PP is a subdiscipline of psychology which studies the factors that help individuals, communities and organizations to thrive. That's why it is also often referred to as the "science of happiness" although, in reality, its research area is much broader than that.
PP developed in the late 1990s because some psychologists where dissatisfied with “mainstream” psychology’s focus on psychological illness and malfunction. In simple terms, traditional psychology was really good at getting people from -10 (in terms of psychological wellbeing) to -3 or even 0, but knew little about how to get people from 0 to +4 or even +10. That’s why PP tries to fill this research gap by studying topics such as wellbeing, positive emotions, resilience, positive relationships, character strengths and extraordinary performance in school, sports or at work.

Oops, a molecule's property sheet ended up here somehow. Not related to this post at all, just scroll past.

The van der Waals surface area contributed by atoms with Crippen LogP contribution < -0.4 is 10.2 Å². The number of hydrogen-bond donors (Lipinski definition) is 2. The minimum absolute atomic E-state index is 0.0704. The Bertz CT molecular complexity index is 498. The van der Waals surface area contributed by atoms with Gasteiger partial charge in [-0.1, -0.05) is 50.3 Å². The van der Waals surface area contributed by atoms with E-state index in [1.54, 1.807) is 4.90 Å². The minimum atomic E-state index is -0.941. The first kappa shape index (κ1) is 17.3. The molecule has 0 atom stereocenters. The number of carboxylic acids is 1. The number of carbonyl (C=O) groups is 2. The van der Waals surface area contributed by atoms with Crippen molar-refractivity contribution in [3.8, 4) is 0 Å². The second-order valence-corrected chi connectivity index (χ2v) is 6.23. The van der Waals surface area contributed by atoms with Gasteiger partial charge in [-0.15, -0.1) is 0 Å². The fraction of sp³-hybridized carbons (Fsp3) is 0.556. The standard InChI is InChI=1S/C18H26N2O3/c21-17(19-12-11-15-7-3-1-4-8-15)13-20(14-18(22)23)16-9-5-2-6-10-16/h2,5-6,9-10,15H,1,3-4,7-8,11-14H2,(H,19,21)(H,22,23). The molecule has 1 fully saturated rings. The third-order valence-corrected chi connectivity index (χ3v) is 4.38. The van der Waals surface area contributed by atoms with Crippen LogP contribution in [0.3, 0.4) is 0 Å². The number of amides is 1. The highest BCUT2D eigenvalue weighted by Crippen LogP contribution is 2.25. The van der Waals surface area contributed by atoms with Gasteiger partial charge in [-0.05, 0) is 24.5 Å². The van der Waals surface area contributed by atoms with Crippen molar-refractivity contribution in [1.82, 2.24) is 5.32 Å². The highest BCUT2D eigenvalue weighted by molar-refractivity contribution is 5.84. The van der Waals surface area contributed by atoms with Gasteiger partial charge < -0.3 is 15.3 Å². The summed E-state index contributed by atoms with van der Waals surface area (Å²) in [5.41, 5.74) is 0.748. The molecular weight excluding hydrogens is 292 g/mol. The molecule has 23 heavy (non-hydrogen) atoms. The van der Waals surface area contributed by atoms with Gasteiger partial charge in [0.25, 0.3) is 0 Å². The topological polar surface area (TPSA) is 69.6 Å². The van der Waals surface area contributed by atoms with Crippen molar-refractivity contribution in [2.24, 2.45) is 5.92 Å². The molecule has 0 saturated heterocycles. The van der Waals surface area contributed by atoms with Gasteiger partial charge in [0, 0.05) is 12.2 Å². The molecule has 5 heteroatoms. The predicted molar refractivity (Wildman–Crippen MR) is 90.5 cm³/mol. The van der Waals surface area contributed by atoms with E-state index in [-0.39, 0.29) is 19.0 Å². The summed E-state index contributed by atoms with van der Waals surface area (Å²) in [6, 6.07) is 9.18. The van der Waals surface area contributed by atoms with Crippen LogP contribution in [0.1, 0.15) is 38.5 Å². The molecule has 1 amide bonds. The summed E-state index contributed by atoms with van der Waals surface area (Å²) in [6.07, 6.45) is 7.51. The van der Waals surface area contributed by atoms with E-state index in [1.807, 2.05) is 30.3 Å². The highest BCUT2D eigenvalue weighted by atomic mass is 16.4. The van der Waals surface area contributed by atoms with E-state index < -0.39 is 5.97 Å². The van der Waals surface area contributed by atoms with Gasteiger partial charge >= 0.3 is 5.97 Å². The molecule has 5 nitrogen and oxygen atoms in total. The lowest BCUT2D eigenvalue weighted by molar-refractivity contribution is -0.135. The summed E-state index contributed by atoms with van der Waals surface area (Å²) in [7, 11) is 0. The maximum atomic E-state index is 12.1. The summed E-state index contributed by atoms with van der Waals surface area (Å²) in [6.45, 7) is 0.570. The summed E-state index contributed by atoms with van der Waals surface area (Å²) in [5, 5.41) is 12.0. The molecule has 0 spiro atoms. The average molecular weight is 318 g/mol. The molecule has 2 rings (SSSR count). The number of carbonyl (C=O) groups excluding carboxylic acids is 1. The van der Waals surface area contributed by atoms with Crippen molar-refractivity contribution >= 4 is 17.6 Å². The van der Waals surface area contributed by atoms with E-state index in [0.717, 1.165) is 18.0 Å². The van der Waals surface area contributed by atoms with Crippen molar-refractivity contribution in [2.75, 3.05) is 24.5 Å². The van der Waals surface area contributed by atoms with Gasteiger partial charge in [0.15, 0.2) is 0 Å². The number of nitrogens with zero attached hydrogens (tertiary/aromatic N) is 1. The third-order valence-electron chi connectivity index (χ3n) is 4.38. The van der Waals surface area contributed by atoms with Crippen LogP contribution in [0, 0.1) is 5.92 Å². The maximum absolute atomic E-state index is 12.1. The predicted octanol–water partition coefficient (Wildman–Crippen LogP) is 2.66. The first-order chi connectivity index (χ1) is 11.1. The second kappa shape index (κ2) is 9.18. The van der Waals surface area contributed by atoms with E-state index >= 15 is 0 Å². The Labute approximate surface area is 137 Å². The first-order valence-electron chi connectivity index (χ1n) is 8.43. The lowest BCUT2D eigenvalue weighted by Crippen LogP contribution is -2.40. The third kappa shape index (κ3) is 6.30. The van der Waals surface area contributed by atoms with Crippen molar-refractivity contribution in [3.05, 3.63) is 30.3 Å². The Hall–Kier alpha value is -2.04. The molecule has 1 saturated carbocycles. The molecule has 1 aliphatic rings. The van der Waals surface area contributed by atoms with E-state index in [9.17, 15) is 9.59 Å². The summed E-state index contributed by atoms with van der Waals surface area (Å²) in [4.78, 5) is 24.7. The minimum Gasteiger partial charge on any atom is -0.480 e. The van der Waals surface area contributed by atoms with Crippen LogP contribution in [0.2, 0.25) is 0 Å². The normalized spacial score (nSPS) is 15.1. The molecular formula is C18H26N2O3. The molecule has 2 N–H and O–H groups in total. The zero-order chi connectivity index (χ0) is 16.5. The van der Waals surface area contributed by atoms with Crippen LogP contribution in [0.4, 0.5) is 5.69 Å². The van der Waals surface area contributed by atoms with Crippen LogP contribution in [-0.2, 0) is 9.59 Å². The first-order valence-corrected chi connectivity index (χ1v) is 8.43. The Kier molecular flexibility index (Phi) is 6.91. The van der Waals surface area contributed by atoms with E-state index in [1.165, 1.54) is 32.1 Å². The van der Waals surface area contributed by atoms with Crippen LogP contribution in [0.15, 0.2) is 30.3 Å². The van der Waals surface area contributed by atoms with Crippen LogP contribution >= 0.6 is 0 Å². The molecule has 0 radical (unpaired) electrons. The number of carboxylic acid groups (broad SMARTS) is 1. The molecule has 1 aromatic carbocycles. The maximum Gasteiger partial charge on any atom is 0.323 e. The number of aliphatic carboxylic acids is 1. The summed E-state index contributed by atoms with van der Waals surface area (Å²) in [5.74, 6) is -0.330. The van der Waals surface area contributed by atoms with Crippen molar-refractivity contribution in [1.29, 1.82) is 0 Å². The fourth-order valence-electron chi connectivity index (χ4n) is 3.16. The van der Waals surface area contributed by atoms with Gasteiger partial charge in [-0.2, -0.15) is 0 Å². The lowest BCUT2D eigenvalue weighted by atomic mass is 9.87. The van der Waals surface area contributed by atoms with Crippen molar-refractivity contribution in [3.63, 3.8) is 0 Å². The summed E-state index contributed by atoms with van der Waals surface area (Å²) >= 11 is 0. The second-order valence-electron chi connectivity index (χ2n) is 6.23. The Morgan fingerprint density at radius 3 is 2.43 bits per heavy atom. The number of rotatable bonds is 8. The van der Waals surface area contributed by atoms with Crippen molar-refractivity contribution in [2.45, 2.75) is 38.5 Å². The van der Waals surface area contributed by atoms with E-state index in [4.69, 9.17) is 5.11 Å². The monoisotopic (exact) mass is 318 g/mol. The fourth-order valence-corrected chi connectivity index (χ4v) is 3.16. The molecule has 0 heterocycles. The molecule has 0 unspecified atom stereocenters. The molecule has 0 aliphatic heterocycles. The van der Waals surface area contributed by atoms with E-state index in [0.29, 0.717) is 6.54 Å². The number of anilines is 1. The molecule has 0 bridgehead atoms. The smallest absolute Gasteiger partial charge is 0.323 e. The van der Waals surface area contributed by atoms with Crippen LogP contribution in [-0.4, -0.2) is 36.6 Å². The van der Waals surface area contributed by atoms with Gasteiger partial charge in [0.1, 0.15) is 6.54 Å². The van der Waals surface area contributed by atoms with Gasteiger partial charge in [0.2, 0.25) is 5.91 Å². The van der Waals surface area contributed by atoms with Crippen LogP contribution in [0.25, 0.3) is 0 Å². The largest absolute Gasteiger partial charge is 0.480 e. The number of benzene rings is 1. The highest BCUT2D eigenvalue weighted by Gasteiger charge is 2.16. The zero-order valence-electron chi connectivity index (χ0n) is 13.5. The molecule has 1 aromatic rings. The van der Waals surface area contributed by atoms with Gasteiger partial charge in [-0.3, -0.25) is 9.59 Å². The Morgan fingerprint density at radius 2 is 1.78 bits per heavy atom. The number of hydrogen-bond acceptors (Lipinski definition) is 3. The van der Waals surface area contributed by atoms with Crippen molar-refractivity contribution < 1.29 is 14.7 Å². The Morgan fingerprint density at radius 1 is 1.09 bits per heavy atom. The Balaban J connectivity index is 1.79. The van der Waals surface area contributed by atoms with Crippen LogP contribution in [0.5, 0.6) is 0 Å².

PP research can tell us which exercises, practices and behaviors tend to promote wellbeing and happiness, but without YOUR ACTION these findings are useless. That’s why PPIA aims to spread knowledge about the findings of PP research and share some of the most practical and evidence-based exercises it has brought forward.